Burma monk Shin Gambira 'faces legal action'

Shin Gambira
Image caption Gambira was one of the leader's of the "saffron revolution" protests in 2007

Burmese monk Shin Gambira, one of the leaders of anti-government protests in 2007, will face fresh legal action, according to state media.

He is accused of staying in a monastery that had been sealed by the authorities and of breaking into two others.

Gambira had been released as part of an amnesty last month, but continued his criticism of the civilian, military-backed government.

He was briefly detained earlier this month before being released again.

The state-run New Light of Myanmar said that after questioning Gambira was taken to senior monks who reprimanded him for his behaviour, news agency AFP reports.

The senior monks "wished for legal actions" against him after he admonished them for not helping jailed monks, according to the New Light.

Reports in state media also accused Gambira of rejoining his religious order without requesting authorisation, Reuters news agency reports.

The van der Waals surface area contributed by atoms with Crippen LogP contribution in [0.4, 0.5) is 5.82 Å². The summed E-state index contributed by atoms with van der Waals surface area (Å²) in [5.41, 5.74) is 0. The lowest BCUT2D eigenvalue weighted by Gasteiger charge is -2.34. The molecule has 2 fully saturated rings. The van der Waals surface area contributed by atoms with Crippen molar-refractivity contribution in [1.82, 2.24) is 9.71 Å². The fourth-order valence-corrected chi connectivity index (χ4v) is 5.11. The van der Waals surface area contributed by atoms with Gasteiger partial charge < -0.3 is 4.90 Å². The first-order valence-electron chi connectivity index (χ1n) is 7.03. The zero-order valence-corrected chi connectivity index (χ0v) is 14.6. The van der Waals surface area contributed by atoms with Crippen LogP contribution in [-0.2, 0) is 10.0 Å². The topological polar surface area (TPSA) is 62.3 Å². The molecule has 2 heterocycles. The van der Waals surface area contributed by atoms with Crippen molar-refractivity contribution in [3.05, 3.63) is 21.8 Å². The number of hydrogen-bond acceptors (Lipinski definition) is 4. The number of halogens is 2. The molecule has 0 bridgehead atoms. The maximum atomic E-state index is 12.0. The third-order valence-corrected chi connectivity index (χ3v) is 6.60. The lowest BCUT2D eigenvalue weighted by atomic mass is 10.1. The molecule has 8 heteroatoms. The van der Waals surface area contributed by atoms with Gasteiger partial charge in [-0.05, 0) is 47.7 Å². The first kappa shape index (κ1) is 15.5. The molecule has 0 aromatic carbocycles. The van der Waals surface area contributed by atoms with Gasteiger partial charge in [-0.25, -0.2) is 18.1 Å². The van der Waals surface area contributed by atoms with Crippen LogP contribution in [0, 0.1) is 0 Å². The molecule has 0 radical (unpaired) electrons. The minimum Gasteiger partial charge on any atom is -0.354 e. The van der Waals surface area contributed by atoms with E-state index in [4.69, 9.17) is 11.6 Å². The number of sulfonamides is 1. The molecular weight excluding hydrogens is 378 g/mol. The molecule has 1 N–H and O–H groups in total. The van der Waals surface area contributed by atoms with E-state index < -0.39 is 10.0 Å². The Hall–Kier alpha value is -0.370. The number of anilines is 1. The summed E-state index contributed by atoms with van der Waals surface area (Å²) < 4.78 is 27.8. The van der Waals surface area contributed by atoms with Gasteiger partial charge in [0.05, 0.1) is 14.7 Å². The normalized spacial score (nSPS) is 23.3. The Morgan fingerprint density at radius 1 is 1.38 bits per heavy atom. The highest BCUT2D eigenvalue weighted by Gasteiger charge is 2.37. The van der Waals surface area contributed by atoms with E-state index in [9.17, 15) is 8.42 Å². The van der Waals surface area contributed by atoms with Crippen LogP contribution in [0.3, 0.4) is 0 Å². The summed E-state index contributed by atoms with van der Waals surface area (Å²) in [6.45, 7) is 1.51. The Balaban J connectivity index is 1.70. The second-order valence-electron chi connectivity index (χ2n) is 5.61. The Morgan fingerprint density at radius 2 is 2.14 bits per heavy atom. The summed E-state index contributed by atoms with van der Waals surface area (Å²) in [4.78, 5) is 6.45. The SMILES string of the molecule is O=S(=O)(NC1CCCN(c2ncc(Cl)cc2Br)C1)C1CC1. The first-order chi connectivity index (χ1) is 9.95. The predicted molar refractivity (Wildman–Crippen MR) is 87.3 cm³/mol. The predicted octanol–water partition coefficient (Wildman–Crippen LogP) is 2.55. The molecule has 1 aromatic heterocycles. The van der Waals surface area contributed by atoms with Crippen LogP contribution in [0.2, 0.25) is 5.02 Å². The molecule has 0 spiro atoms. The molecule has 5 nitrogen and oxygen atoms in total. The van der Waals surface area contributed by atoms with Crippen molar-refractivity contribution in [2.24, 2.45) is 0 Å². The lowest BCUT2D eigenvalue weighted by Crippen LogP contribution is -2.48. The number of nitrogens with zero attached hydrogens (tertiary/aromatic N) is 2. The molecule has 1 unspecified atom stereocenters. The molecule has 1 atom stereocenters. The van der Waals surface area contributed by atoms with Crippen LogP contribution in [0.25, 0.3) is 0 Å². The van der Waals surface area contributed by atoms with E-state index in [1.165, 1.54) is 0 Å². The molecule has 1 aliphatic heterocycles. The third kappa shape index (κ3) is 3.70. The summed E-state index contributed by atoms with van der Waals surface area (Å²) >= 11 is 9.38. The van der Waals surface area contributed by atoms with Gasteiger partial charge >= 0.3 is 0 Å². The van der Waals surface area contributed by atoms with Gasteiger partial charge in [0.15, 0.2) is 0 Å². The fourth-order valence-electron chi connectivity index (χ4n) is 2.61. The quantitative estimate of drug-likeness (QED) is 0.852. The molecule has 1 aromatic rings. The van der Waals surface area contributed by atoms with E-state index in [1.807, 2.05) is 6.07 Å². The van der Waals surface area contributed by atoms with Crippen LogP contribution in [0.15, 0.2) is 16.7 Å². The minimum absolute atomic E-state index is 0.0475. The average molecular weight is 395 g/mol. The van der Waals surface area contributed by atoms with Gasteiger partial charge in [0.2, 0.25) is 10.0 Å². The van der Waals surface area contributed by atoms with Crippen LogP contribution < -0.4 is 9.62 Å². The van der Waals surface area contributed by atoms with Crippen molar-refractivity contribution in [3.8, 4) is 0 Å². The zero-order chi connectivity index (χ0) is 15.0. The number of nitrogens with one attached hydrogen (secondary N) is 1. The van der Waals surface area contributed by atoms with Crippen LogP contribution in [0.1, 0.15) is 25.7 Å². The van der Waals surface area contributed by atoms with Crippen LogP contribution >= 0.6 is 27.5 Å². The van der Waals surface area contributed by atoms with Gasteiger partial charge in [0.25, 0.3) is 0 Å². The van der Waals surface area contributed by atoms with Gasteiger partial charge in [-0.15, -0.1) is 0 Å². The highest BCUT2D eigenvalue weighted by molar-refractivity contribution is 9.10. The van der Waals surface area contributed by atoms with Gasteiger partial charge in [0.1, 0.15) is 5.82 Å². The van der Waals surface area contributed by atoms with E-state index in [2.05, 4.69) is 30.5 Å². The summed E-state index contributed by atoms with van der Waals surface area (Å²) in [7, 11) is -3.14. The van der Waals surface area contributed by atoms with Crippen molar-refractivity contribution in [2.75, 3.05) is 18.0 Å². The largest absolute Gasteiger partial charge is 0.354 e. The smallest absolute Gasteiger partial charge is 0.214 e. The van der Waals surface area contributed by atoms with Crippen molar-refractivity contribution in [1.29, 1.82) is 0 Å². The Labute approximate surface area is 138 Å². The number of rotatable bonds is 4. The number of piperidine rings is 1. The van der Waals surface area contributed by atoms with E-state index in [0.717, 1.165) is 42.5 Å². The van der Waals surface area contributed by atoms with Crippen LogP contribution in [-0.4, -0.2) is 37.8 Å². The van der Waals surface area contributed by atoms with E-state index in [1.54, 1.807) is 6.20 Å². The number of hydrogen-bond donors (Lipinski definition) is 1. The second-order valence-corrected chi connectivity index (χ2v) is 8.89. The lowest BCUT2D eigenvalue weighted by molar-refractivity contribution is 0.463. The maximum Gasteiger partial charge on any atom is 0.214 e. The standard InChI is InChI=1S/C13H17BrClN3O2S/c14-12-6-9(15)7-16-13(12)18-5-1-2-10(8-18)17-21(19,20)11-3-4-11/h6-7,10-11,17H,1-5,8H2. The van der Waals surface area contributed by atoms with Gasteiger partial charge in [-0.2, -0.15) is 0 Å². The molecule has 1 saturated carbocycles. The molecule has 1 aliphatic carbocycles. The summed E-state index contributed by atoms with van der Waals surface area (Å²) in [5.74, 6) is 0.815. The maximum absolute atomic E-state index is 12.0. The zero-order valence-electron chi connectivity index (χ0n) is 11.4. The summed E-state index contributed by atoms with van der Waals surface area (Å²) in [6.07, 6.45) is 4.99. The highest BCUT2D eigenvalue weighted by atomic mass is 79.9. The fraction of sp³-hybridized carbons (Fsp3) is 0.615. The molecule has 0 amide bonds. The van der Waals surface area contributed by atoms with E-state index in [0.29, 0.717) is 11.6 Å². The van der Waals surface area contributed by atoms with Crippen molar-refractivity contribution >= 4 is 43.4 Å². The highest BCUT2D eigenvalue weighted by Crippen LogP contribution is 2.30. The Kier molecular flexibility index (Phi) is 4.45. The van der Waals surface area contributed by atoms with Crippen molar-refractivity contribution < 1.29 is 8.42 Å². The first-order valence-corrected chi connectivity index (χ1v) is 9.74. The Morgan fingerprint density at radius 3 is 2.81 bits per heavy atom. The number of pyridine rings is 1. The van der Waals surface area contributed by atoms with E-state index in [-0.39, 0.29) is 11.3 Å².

Gambira's brother Aung Kyaw Kyaw, told Reuters on Sunday that he had had no news of the developments reported in the state-run press.

Hard labour

One of the leaders of the All-Burmese Monks Alliance, Gambira was arrested in November 2007, weeks after the monk-led ''saffron revolution'' protests were crushed.

Less than three weeks later, he was sentenced to 68 years, including 12 of hard labour.

He was one of 651 people freed on 13 January in what was the most significant release of political prisoners since the country began a series of reforms aimed at encouraging the lifting of sanctions imposed by the European Union and United States.

In interviews after his release, Gambira expressed deep scepticism about reforms taking place in Burma.

Parliamentary by-elections are due to take place in April, with opposition leader Aung San Suu Kyi standing for a seat in parliament.

EU Development Commissioner Andris Piebalgs said this week that sanctions on Burma could be eased if the elections were free and fair.